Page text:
False Disciples


 Photo: R. Huggins (Public Domain Creative Commons)

The Pathology of False Disciples ~ John MacArthur

John 6:60-71

“Therefore, many of his disciples when they heard this said, ‘This is a hard, difficult statement.  Who can listen to it?’  But Jesus, conscious that his disciples grumbled at this, said to them, ‘Does this cause you to stumble?  What then if you see the son of man ascending to where he was before?  It is the spirit who gives life.  The flesh profits nothing.  The words that I have spoken to you are spirit and are life.  But there are some of you who do not believe.’”

“For Jesus knew from the beginning who they were who did not believe and who it was who would betray him.  And he was saying, ‘For this reason, I have said to you that no one can come to me unless it has been granted him from the father.’  As a result of this, many of his disciples withdrew and were not walking with him anymore.  So Jesus said to the 12, ‘You do not want to go away also, do you?’  Simon Peter answered him, ‘Lord, to whom shall we go?  You have the words of eternal life.  We have believed and have come to know that you are the holy one of God.’”

“Jesus answered them, ‘Did I myself not choose you, the 12, and yet one of you is a devil?’  Now he meant Judas, the son of Simon Iscariot for he, one of the 12, was going to betray him.” 

The notable statement in this section I just read is in verse 66 where it says that many of his disciples withdrew and were not walking with him anymore.  And the original language indicates this is the final decision.  They were over it, whatever it was that drew them to him.  And the pain is manifest in the heart of Jesus over this defection.  You see it in verse 67 where he pensively says, “You do not want to go away also, do you,” when speaking to the 12.

 I can’t comprehend the pain that our Lord suffered over the defection of these disciples, these students of his who turned their back finally and went away, but I do know in some small measure this difficult reality in ministry.  Biblical ministry, gospel ministry, certainly pastoral ministry has a sadness to it that never goes away, and frankly, it accumulates the longer you do it, and it is the heartbreaking reality that people come, and people hear, and people stay, and sometimes people actually profess, and then they turn their backs on the Lord Jesus Christ and eternal life and plunge back into their sin and leave.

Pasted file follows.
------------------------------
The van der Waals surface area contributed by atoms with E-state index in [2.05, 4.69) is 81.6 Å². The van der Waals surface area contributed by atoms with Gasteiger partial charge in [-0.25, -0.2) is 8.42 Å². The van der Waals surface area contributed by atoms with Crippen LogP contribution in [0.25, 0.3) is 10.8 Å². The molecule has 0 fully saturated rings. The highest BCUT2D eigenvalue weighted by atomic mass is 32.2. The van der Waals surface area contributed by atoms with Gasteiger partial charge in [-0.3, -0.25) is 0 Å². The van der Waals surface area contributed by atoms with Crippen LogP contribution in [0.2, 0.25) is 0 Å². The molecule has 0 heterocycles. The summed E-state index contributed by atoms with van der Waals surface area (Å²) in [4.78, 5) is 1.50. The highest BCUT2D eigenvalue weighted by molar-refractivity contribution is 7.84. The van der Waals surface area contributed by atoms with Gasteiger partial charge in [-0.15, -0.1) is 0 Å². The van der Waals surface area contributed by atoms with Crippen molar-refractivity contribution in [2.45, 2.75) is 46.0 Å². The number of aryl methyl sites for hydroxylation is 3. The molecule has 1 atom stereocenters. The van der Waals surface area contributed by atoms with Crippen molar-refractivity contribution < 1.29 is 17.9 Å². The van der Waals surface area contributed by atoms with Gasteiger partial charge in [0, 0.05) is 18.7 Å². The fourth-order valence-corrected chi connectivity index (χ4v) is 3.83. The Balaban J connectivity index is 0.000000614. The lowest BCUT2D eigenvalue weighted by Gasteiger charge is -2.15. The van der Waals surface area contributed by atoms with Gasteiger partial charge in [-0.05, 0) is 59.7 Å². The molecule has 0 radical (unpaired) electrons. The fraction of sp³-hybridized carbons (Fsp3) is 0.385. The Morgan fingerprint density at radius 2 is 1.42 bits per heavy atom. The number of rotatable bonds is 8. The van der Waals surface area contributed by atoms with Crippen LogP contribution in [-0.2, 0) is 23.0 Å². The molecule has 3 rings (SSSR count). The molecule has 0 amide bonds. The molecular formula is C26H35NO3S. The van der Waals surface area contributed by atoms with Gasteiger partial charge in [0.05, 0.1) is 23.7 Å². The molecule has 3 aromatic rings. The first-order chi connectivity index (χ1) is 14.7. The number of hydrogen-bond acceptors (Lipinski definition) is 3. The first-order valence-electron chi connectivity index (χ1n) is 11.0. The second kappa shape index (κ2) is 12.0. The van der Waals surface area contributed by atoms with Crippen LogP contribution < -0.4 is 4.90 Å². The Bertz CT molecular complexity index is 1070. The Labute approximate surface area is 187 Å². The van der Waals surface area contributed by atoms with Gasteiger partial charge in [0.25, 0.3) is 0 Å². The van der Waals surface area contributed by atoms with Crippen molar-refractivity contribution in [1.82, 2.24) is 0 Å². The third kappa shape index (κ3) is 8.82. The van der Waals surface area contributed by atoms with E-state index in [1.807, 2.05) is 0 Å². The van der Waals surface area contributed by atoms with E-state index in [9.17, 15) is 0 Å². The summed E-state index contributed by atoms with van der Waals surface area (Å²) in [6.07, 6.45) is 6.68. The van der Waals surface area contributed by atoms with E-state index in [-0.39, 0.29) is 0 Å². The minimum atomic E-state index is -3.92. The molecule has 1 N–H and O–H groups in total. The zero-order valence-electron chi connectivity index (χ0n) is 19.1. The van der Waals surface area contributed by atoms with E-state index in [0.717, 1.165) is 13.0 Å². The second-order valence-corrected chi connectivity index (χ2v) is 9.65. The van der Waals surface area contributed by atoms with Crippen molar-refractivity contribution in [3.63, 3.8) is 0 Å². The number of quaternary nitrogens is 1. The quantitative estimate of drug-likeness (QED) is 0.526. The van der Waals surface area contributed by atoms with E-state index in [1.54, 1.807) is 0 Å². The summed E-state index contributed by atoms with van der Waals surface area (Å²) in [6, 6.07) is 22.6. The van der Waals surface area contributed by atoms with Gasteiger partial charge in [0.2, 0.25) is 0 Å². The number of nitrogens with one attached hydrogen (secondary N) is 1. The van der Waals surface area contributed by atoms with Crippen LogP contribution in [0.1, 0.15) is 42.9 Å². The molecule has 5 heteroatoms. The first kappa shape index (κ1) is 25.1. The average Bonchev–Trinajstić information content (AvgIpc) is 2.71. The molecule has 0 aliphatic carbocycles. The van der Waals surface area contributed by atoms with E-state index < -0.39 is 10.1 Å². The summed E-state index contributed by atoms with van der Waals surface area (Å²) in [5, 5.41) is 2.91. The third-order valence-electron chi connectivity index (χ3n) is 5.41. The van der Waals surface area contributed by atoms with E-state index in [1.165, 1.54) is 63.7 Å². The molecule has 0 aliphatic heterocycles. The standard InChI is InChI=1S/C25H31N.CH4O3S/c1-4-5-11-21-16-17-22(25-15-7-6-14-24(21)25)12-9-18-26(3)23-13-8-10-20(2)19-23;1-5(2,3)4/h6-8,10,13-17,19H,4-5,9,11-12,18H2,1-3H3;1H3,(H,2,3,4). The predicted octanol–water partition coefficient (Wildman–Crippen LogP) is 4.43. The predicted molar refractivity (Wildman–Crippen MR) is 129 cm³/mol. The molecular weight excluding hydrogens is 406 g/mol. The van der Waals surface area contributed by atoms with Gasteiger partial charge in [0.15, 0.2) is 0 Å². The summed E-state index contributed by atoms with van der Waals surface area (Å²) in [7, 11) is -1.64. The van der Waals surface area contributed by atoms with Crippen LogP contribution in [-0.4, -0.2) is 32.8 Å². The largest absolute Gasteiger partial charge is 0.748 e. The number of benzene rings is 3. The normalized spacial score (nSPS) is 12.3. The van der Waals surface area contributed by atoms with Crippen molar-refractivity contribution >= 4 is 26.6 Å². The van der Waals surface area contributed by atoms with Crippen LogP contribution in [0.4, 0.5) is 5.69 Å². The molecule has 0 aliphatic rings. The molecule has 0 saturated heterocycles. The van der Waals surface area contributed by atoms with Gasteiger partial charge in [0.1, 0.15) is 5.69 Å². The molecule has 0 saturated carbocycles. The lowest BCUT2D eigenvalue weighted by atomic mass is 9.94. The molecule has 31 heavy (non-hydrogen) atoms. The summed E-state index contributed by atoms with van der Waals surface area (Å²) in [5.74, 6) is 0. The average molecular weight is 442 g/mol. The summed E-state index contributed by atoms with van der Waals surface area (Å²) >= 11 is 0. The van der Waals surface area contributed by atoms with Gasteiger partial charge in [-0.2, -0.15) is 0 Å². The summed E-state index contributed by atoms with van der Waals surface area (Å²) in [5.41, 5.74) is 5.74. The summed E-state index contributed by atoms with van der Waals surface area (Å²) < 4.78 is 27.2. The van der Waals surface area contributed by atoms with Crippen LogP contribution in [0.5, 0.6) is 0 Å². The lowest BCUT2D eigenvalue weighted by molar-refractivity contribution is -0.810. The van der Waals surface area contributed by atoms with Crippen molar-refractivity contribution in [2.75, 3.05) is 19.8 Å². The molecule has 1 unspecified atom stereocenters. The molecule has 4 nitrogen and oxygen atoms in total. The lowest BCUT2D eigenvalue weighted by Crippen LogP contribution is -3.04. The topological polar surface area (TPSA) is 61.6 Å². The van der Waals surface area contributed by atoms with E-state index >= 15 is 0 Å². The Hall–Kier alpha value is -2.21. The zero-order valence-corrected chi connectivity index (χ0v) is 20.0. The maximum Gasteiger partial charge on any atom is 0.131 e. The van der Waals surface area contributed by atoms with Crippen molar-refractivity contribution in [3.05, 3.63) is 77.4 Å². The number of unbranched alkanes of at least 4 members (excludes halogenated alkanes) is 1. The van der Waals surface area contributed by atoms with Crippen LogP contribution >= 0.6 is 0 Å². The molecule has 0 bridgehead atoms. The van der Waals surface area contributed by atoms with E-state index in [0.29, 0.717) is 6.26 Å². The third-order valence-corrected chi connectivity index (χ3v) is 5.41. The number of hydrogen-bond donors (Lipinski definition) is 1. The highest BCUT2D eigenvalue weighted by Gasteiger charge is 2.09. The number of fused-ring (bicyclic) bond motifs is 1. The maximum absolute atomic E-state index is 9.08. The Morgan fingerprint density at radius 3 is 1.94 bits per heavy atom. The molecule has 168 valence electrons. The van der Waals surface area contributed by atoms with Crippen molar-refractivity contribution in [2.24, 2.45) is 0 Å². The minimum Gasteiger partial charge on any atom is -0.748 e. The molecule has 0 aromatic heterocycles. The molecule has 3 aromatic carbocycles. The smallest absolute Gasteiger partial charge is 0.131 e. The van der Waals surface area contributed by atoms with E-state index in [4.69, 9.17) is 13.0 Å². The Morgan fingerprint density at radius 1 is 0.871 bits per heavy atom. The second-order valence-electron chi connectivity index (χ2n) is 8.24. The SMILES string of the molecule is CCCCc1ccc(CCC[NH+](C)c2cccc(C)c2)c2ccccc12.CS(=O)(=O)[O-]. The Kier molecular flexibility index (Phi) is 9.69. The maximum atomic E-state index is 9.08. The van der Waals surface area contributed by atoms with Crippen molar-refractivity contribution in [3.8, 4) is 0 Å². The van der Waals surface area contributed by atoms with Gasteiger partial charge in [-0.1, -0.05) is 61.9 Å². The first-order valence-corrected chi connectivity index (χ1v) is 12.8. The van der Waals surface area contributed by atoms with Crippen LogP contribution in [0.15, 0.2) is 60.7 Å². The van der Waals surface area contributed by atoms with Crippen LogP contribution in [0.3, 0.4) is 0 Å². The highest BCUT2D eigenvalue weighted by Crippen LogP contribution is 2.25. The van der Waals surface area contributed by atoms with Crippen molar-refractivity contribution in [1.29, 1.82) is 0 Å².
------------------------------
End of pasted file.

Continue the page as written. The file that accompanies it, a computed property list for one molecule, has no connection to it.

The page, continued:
I’ve seen it constantly in all the years of ministry, both here and beyond.  It’s not rare.  It’s not rare.  Normal is what it is.  It’s the nature of ministry to see people who come and hear and stay for some measure of time, and leave and turn their backs on the gospel.  It is the most painful of all spiritual experiences.  It is the most discouraging of all.  Not just because you don’t get a return on the investment you made.  Not because they forsake the preacher.  Not because they forsake the people, but because they forsake the Lord.  The only hope of salvation, the only hope of heaven.  It is so severe that there is one particular book in the Bible that more than any other warns against doing this, and it is the book of Hebrews, and I want you to turn to Hebrews for a moment.

There are throughout the book of Hebrews a series of warnings, and they are warnings to people who have identified in some way with a group of believers.  They have come.  They have listened.  They have stayed.  They have gotten involved.  They’ve even paid a price for that association, but they don’t really believe, and so they defect.  This issue is so much on the heart of the writer of this epistle and the Holy Spirit who inspired it that there appear scattered throughout the book these severe warnings, starting very early in the book in Chapter 2, and in Chapter 10, and that’s where I want you to look, Hebrews 10.

Now what we have here are people who had heard the gospel.  They had heard it from those who were with Jesus.  They heard it from people whose preaching was tested by signs and wonders, miracles.  They were interested enough to stay.  They associated with this church.  Their hearts had been drawn and warmed, but they’re in danger of walking away.  They’re short of faith.  They haven’t yet genuinely believed.  And so if you look at Verse 23, you have a very direct statement that sort of launches this portion here.

“Let us hold fast the confession of our hope without wavering.”  It is to those wavering people that this warning is rendered.  Don’t let go of the confession you’ve made.  This is a warning against the most severe sin that any person can commit.  It’s the sin of apostasy.  That is the sin of knowing the truth and rejecting it when you know it.

I suppose we think that the hottest hell is reserved for the people who committed the most heinous crimes, and that would be correct.  What we don’t sometimes understand is the most heinous crime is to reject the gospel with full knowledge.  Far worse than any Hitlerian crime.  That is the ultimate crime, as we will see in this passage.